The right thing to do is to install the original plan with crosswalks so people on foot can get to a PARK (!) safely on foot. If I were the mayor, I wouldn’t pat myself on the back for an act of courage here after this thing dragged on for so long.

    As for Trottenberg’s comments, “Everyone gave a little bit” means that some people will give their lives.

  • snrvlakk

    Tough situation for Trottenberg & DeBlasio. They are honest public servants. They negotiated a compromise with Moya, who I guess no longer opposes the (revised) proposal. The City feels they have to live up to the agreement they made. The problem is that while Moya has stuck with the deal, Lisa & CB4 still oppose it, and will clearly NEVER stop trying to kill it, by any means they can come up with. So the City feels obligated to stick with the inferior compromise deal, so as to stay true to their deal with Moya. That’s understandable & respectable.

    The problem, obviously, is that we need those crosswalks, with either stop signs or traffic lights. Without them, people–probably kids–are gonna get hurt or killed. Kids are forever running & biking across 111th St, especially at 46th Ave, where there’s a heavily used playground right across 111th St from FMCPark.

    So, explain this: How the hell do we have here an Assemblyman whose great contribution to this community negotiation is eliminating crosswalks that are going to save our kids’ lives? How is that even possible? Thank God for Council Members Dromm & Ferreras-Copeland. And we should also all thank DOT, Trottenberg & DeBlasio for sticking with this & doing the right thing.

  • Joe R.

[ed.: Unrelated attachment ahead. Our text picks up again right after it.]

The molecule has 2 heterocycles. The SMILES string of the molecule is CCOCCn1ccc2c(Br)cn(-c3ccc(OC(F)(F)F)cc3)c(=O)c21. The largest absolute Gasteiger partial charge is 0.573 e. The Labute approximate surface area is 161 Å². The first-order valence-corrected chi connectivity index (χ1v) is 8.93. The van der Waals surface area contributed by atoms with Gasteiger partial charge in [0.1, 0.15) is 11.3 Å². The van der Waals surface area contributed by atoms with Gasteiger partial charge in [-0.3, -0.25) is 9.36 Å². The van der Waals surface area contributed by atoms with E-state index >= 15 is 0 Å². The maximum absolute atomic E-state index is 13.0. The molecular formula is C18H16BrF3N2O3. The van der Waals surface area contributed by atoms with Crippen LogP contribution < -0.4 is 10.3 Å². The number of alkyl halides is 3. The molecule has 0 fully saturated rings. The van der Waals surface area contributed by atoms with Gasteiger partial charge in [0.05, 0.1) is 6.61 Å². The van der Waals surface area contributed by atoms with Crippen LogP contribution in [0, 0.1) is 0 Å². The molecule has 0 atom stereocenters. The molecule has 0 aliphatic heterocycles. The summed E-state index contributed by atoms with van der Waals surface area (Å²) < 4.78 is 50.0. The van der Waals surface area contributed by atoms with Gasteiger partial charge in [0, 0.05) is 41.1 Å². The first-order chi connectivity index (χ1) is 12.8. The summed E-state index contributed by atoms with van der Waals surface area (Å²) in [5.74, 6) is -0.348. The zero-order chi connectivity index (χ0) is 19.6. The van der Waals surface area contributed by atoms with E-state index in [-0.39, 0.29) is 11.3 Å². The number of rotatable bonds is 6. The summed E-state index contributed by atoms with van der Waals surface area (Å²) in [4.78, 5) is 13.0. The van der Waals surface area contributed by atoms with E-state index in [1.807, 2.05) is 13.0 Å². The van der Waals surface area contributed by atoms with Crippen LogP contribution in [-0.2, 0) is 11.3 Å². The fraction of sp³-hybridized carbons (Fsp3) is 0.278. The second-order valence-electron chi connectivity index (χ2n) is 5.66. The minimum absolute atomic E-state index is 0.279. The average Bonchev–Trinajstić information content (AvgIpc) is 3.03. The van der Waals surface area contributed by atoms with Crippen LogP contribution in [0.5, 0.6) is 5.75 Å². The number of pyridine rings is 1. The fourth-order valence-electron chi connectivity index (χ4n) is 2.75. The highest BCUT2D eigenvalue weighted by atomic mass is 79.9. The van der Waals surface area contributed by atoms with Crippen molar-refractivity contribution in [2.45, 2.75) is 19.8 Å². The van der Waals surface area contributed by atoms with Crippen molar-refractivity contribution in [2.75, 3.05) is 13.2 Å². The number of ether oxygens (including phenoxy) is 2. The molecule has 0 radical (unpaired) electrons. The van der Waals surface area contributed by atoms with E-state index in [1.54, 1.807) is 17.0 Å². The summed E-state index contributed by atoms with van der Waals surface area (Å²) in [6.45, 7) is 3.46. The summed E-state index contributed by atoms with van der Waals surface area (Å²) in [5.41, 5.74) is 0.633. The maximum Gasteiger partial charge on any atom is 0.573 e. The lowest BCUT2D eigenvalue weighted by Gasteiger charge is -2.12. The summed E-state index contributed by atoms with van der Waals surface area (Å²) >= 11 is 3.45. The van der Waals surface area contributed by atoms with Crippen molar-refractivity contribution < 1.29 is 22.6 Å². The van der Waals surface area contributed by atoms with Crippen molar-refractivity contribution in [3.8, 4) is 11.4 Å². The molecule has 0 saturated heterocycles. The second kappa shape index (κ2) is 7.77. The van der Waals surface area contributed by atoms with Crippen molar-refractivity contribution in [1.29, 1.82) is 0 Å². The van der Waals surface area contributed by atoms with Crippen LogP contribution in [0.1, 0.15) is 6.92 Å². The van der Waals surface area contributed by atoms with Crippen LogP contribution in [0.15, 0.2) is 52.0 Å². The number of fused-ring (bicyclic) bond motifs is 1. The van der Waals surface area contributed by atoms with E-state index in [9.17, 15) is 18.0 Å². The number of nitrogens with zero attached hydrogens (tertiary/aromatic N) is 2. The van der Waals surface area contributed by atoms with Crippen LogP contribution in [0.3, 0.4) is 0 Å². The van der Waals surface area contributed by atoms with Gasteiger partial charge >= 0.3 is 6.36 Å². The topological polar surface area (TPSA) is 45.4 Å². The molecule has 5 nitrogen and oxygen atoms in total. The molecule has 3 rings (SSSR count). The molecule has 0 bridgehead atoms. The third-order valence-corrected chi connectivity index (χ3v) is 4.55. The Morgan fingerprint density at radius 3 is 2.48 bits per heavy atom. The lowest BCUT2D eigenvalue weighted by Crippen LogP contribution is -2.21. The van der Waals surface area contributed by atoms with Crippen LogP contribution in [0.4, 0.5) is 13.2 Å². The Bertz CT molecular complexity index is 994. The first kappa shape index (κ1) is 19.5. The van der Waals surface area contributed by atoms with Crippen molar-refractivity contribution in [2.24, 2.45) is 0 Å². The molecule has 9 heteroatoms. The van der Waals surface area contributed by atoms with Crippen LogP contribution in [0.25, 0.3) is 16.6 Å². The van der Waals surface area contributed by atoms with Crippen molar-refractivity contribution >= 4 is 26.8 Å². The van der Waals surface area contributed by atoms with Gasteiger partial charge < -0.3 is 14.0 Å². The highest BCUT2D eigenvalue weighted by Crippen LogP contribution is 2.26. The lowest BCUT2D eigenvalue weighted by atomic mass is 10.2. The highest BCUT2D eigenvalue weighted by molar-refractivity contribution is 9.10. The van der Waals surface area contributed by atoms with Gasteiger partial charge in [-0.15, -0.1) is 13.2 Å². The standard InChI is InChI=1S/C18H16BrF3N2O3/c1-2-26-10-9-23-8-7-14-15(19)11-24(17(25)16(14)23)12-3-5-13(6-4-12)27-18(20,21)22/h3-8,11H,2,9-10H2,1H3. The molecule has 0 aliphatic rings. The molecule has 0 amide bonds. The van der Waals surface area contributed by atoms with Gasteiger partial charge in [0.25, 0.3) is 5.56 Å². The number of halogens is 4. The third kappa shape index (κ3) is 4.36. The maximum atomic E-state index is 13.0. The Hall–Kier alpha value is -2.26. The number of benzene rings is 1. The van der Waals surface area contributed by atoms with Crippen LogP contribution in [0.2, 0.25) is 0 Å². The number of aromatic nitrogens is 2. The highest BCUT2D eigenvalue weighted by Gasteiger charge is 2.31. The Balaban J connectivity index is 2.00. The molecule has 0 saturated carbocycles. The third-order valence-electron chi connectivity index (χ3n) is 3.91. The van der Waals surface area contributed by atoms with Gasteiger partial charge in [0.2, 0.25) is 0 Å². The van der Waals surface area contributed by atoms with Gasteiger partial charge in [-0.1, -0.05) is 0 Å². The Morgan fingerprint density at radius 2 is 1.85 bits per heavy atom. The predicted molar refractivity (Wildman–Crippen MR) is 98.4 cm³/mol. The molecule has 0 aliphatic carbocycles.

Even if they don’t want to put up stop signs or traffic lights (and I frankly agree here because NYC has about 10,000 too many signalized intersections as it is), why not at least put in marked crosswalks with yield signs? At least drivers get the idea that people are crossing here.

    That said, my primary aversion to more traffic signals is because they’re detrimental to cyclists. However, that design looks like you can put up a yield to pedestrians sign in the bike lane while having any traffic signals apply only to the motor lanes, just as is the case with the PPW bike lane. Not sure if that was in the original plan but it removes the excuse for not putting in traffic signals on account of cyclists.

  • Etosha Johnson

    I was so excited to be there last night!
    #PTAVicePresident
    #Is61aLeonardoDaVinci

  • Bernard Finucane
  • Jose Lopez

    Full of crop those people who agreed with this changes don’t live in the neighborhood. I live right on 111 I own property like many others know is gona be tough to find parking I don’t know who benefits here cause if you build a bike lane there is gona be accidents . they focusing on the wrong thing instated they should clean the area by the park zoo which looks like a dumpsite . they got it all wrong just to please a few and affect the people who live in the area

  • Jose Lopez

    If you where living in this street you would think otherwise know there’s not parking for us who live here and pay property taxes

  • Bernard Finucane

    This doesn’t remove any parking. Get a grip.